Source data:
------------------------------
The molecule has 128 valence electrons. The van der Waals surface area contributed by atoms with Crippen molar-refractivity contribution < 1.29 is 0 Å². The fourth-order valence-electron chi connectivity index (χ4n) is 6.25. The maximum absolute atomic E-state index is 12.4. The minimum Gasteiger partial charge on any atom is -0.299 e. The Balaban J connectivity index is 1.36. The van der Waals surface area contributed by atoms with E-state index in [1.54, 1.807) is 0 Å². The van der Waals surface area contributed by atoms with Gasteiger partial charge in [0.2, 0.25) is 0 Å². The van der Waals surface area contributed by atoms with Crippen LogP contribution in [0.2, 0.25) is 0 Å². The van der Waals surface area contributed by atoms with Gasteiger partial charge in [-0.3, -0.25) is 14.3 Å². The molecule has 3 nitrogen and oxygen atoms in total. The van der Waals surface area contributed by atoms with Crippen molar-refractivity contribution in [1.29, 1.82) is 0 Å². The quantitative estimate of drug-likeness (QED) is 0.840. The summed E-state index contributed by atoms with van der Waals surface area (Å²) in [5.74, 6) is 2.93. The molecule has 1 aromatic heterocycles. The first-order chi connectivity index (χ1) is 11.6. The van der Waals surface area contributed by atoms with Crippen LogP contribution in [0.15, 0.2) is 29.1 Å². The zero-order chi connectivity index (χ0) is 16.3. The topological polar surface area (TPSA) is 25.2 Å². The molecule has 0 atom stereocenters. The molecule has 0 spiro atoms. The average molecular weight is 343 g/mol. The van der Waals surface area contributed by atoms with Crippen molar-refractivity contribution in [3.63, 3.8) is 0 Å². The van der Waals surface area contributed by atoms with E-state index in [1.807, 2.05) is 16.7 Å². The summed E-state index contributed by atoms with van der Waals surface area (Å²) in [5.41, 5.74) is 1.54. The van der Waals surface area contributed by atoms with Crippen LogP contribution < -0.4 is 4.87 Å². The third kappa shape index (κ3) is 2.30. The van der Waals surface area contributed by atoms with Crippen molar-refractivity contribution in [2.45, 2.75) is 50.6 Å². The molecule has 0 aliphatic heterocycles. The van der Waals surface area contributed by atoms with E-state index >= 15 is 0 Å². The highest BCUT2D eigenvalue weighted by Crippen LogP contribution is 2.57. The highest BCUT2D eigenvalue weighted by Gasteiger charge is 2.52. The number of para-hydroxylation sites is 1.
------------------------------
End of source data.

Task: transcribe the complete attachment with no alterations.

The molecule has 128 valence electrons. The van der Waals surface area contributed by atoms with Crippen molar-refractivity contribution < 1.29 is 0 Å². The fourth-order valence-electron chi connectivity index (χ4n) is 6.25. The maximum absolute atomic E-state index is 12.4. The minimum Gasteiger partial charge on any atom is -0.299 e. The Balaban J connectivity index is 1.36. The van der Waals surface area contributed by atoms with E-state index in [1.54, 1.807) is 0 Å². The van der Waals surface area contributed by atoms with Gasteiger partial charge in [0.2, 0.25) is 0 Å². The van der Waals surface area contributed by atoms with Crippen LogP contribution in [0.2, 0.25) is 0 Å². The van der Waals surface area contributed by atoms with Gasteiger partial charge in [-0.3, -0.25) is 14.3 Å². The molecule has 3 nitrogen and oxygen atoms in total. The van der Waals surface area contributed by atoms with Crippen molar-refractivity contribution in [1.29, 1.82) is 0 Å². The quantitative estimate of drug-likeness (QED) is 0.840. The summed E-state index contributed by atoms with van der Waals surface area (Å²) in [5.74, 6) is 2.93. The molecule has 1 aromatic heterocycles. The first-order chi connectivity index (χ1) is 11.6. The van der Waals surface area contributed by atoms with Crippen LogP contribution in [0.15, 0.2) is 29.1 Å². The zero-order chi connectivity index (χ0) is 16.3. The topological polar surface area (TPSA) is 25.2 Å². The molecule has 0 atom stereocenters. The molecule has 0 spiro atoms. The average molecular weight is 343 g/mol. The van der Waals surface area contributed by atoms with Crippen molar-refractivity contribution in [3.63, 3.8) is 0 Å². The van der Waals surface area contributed by atoms with E-state index in [1.807, 2.05) is 16.7 Å². The summed E-state index contributed by atoms with van der Waals surface area (Å²) in [5.41, 5.74) is 1.54. The van der Waals surface area contributed by atoms with Crippen LogP contribution < -0.4 is 4.87 Å². The third kappa shape index (κ3) is 2.30. The van der Waals surface area contributed by atoms with Crippen molar-refractivity contribution in [2.45, 2.75) is 50.6 Å². The molecule has 0 aliphatic heterocycles. The van der Waals surface area contributed by atoms with E-state index >= 15 is 0 Å². The highest BCUT2D eigenvalue weighted by Crippen LogP contribution is 2.57. The highest BCUT2D eigenvalue weighted by Gasteiger charge is 2.52. The number of para-hydroxylation sites is 1.